Yeshua vs. Caesar

As a new belie

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…that if you confess with your mouth the Lord Yeshua and believe in your heart that God has raised Him from the dead, you will be saved. For with the heart one believes unto righteousness, and with the mouth confession is made unto salvation. (Romans 10: 9-10)

That is it? Just confess with your mouth? This interpretation didn’t line up with the radical living that I saw in the book of Acts. Peter demanded repentance (Acts 2). Paul demanded that the pagan turn from his idols (Acts 14). All the disciples save John died as martyrs. Most of the people I knew while growing up in Virginia had at one time uttered the words “Jesus is Lord,”—yet were not living anything like New Testament believers. Were they saved? What was Paul talking about?

Romans Would Understand

However, that was before I understood the Roman mindset of what it meant to confess someone as Lord. Paul, being a Roman citizen himself, knew that the Romans would see this in the light in which it was meant…which is quite radical.

Background: The Roman Empire was quite tolerant of most religions. In fact, they were proud of the fact that there were so many gods to be worshiped. All this was fine as long as you pledged your ultimate allegiance to Caesar. Over a period of time the Romans decided that the earthly Caesar was actually a god, and inhabitants of the Empire must worship him as one.

In truth, Caesar-worship was only reluctantly embraced by Rome. Initially it was discouraged. That was, until it became clear that Caesar-worship could be the unifying element that had the potential to bring all peoples of the vast and growing Roman Empire together. Soon Caesar-worship was not only tolerated but it became law.

“So, in the end, the worship of the Emperor became, not voluntary, but compulsory. Once a year a man had to go and burn a pinch of incense to the godhead of Caesar and say, ‘Caesar is Lord.’” (William Barkley)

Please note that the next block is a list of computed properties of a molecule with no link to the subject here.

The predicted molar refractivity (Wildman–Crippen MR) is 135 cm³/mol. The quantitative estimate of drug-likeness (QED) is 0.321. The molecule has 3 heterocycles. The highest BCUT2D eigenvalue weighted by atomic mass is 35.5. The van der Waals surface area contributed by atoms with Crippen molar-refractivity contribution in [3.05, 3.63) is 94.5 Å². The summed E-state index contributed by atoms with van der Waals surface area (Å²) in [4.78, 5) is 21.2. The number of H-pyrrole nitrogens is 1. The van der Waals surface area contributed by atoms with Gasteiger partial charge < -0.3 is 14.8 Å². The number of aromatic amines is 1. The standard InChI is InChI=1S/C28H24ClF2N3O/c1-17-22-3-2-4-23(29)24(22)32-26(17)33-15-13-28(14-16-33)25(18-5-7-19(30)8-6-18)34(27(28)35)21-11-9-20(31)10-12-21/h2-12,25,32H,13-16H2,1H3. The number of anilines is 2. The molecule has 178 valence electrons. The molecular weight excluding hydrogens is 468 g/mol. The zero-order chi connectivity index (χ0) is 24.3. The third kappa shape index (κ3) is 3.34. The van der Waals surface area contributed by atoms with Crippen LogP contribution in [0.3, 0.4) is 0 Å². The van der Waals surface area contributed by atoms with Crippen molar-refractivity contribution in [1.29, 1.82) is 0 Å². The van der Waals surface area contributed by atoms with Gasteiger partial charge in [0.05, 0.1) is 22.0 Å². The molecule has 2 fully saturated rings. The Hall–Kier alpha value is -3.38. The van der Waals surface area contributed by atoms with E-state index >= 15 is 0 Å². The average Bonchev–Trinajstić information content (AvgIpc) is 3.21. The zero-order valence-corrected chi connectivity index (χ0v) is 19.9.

Did you get that? Once a year every inhabitant of the Roman Empire had to burn incense to Caesar and confess him as Lord. In this light, we see why the Jewish leaders (not the masses of Jewish people, many of whom followed Yeshua), pit Yeshua against Caesar in order to pressure Pilate crucify Him.

From then on Pilate sought to release Him, but the Jews cried out, saying, “If you let this Man go, you are not Caesar’s friend. Whoever makes himself a king speaks against Caesar.”… But they cried out, “Away with Him, away with Him! Crucify Him!” Pilate said to them, “Shall I crucify your King?” The chief priests answered, “We have no king but Caesar!” (John 19:12, 15)

Caesar is Lord vs. Yeshua is Lord

Whenever a Roman citizen declared, “Caesar is Lord,” he was confessing his ultimate loyalty to Rome. He was not merely saying words, he was saying that there was none greater than Rome, and his life was committed to serving the Roman world. If someone refused to honor Caesar as god and confess him as Lord, he was risking his very life. Read the words of Pastor Norman Lao: (the wording below does not sound right in places – is it a direct quote?)